‘I am Zodelia,‘ she announced in a high voice. ‘And you are Betsoul’s friend.’ The loose cloth slipped below her chin and hung there like a bib. She did not pull it up.

‘You sit in her house and you sleep in her house and you eat in her house,‘ the woman went on, and she nodded in agreement. ‘Your name is Jeanie and you live in a hotel with other Nazarenes. How much does the hotel cost you?’

A loaf of bread shaped like a disc flopped on to the ground from inside the folds of the woman’s haik, and she did not have to answer her question. With some difficulty the woman picked the loaf up and stuffed it in between the quills of the porcupine and the basket handle. Then she set the basket down on the top of the blue wall and turned to her with bright eyes.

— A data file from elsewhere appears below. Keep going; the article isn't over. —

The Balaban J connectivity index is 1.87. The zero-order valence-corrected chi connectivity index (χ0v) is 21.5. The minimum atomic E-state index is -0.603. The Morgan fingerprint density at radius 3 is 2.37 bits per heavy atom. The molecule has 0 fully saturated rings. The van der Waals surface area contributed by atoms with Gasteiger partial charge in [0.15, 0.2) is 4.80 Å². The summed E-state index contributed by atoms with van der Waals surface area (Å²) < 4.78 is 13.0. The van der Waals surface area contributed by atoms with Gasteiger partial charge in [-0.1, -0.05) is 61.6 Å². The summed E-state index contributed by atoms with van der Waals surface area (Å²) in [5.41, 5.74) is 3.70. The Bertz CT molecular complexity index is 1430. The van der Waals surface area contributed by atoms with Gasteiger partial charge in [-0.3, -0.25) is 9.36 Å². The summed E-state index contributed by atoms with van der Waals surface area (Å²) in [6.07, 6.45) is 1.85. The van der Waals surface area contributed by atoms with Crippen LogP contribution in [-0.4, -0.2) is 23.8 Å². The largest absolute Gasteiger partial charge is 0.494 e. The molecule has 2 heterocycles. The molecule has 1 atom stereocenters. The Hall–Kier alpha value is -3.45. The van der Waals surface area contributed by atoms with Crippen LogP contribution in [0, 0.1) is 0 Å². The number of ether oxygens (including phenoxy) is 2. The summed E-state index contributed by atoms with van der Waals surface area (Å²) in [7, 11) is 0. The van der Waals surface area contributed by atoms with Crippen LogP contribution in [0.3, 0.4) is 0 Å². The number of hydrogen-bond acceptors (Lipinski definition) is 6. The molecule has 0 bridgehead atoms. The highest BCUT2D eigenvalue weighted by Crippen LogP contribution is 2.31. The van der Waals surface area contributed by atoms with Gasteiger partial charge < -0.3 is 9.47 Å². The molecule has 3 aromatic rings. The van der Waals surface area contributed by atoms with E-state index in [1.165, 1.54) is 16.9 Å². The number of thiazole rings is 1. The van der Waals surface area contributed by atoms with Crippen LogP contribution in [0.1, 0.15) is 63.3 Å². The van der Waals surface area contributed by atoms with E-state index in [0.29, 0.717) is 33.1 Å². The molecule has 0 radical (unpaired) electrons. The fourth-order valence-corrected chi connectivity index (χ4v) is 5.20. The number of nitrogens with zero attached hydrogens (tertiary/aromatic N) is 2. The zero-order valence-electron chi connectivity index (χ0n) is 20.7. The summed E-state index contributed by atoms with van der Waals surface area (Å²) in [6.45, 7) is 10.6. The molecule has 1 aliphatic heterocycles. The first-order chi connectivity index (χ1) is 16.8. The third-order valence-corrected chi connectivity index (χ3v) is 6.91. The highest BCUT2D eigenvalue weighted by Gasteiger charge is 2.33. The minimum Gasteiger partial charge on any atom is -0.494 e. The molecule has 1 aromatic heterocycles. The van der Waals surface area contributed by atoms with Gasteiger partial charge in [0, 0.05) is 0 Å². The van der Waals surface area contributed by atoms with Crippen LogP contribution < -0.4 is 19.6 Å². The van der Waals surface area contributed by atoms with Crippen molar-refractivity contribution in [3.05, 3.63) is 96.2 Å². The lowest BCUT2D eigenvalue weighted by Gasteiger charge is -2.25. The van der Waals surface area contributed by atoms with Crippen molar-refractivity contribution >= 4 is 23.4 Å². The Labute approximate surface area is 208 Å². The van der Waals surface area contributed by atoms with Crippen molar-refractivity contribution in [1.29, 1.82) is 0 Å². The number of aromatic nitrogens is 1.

‘I am the people in the hotel,‘ she said. ‘Watch me.

She was pleased because she knew that the woman who called herself Zodelia was about to present her with a little skit. It would be delightful to watch, since all the people of the town spoke and gesticulated as though they had studied at the Comédie Francaise.

‘The people in the hotel,‘ Zodelia announced, formally beginning her skit. ‘I am the people in the hotel.

”’Good-bye, Jeanie, good-bye. Where are you going?"

”’I am going to a Moslem house to visit my Moslem friends, Betsoul and her family. I will sit in a Moslem room and eat Moslem food and sleep on a Moslem bed."

‘"Jeanie, Jeanie, when will you come back to us in the hotel and sleep in your own room?"